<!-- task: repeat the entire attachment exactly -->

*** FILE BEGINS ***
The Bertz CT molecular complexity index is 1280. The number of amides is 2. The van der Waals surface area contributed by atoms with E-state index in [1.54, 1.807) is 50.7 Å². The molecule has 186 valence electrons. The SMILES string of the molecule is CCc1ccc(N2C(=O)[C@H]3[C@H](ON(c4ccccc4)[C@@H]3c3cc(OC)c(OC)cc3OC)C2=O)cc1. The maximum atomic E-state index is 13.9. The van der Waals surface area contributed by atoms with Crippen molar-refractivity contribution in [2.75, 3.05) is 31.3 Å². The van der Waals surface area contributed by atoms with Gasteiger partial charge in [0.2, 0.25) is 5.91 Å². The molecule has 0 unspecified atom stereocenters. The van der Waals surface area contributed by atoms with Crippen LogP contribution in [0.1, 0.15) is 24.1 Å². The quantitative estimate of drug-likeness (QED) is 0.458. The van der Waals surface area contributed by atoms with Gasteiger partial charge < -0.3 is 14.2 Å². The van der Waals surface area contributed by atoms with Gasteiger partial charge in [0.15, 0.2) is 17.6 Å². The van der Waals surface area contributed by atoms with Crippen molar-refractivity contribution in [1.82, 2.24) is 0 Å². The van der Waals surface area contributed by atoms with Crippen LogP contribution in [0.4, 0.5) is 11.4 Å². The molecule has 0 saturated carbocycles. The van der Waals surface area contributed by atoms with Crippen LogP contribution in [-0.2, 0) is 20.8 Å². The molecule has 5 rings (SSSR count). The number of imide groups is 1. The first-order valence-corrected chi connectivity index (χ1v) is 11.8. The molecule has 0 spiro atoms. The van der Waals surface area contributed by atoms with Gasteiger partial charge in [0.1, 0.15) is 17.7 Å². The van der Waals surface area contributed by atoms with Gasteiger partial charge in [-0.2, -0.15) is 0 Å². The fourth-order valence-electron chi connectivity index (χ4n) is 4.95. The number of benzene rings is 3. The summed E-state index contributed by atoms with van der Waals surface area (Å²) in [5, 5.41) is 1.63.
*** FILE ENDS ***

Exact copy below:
The Bertz CT molecular complexity index is 1280. The number of amides is 2. The van der Waals surface area contributed by atoms with E-state index in [1.54, 1.807) is 50.7 Å². The molecule has 186 valence electrons. The SMILES string of the molecule is CCc1ccc(N2C(=O)[C@H]3[C@H](ON(c4ccccc4)[C@@H]3c3cc(OC)c(OC)cc3OC)C2=O)cc1. The maximum atomic E-state index is 13.9. The van der Waals surface area contributed by atoms with Crippen molar-refractivity contribution in [2.75, 3.05) is 31.3 Å². The van der Waals surface area contributed by atoms with Gasteiger partial charge in [0.2, 0.25) is 5.91 Å². The molecule has 0 unspecified atom stereocenters. The van der Waals surface area contributed by atoms with Crippen LogP contribution in [0.1, 0.15) is 24.1 Å². The quantitative estimate of drug-likeness (QED) is 0.458. The van der Waals surface area contributed by atoms with Gasteiger partial charge < -0.3 is 14.2 Å². The van der Waals surface area contributed by atoms with Gasteiger partial charge in [0.15, 0.2) is 17.6 Å². The van der Waals surface area contributed by atoms with Crippen molar-refractivity contribution in [1.82, 2.24) is 0 Å². The van der Waals surface area contributed by atoms with Crippen LogP contribution in [0.4, 0.5) is 11.4 Å². The molecule has 0 saturated carbocycles. The van der Waals surface area contributed by atoms with Crippen LogP contribution in [-0.2, 0) is 20.8 Å². The molecule has 5 rings (SSSR count). The number of imide groups is 1. The first-order valence-corrected chi connectivity index (χ1v) is 11.8. The molecule has 0 spiro atoms. The van der Waals surface area contributed by atoms with Gasteiger partial charge in [0.1, 0.15) is 17.7 Å². The van der Waals surface area contributed by atoms with Gasteiger partial charge in [-0.2, -0.15) is 0 Å². The fourth-order valence-electron chi connectivity index (χ4n) is 4.95. The number of benzene rings is 3. The summed E-state index contributed by atoms with van der Waals surface area (Å²) in [5, 5.41) is 1.63.